"That just makes it difficult to do our job," Watson said.

Even so, he said he thinks the task force can complete its work and isn't worried about the trigger deadline.

A city consultant has been talking with the Chargers and has received some trigger information. But Assistant City Attorney Les Girard said the Chargers have not turned over any written documentation, adding that any trigger notice would be met with a financial audit. The length of time for that review, Girard said, "depends on how cooperative the Chargers are."

Complicating the issue is that verifying the Chargers' trigger figures may require the National Football League to release financial information from other teams, Girard said.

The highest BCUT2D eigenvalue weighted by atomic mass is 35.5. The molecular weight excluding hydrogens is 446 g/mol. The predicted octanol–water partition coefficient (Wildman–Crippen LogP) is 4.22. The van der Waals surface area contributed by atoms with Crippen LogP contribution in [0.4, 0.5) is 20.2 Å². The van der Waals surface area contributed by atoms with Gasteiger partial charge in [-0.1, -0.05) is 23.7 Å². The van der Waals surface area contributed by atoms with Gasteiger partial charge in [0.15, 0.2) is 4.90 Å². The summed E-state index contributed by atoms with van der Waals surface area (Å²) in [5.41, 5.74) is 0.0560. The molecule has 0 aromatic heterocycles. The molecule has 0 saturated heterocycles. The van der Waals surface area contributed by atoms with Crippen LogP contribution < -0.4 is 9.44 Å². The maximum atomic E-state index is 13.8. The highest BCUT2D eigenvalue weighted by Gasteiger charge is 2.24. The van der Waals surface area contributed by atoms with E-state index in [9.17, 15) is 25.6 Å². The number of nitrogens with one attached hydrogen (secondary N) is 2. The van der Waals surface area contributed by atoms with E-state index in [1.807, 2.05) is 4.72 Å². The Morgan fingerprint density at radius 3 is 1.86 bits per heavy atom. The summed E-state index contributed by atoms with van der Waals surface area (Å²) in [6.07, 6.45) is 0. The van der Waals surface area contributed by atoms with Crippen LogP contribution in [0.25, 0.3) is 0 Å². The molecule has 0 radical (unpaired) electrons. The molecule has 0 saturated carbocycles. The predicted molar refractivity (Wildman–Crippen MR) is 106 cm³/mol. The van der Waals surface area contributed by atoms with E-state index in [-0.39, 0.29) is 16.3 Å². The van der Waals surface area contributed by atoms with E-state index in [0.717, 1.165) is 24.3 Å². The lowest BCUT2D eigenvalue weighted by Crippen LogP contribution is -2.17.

The NFL doesn't like to do that.

"As private businesses generally, the NFL and its clubs have a strong interest in maintaining the confidentiality of their respective financial information," wrote NFL Vice President Frank Hawkins in a Nov. 18 letter responding to a request from the mayor's task force for financial documents.

"For example, NFL clubs' ability to compete with each other for talent depends on team-by-team financial information not being disclosed," Hawkins wrote.

Girard said the San Diego City Council will have to decide whether to move forward with talks before a full confirmation of the trigger figures is complete.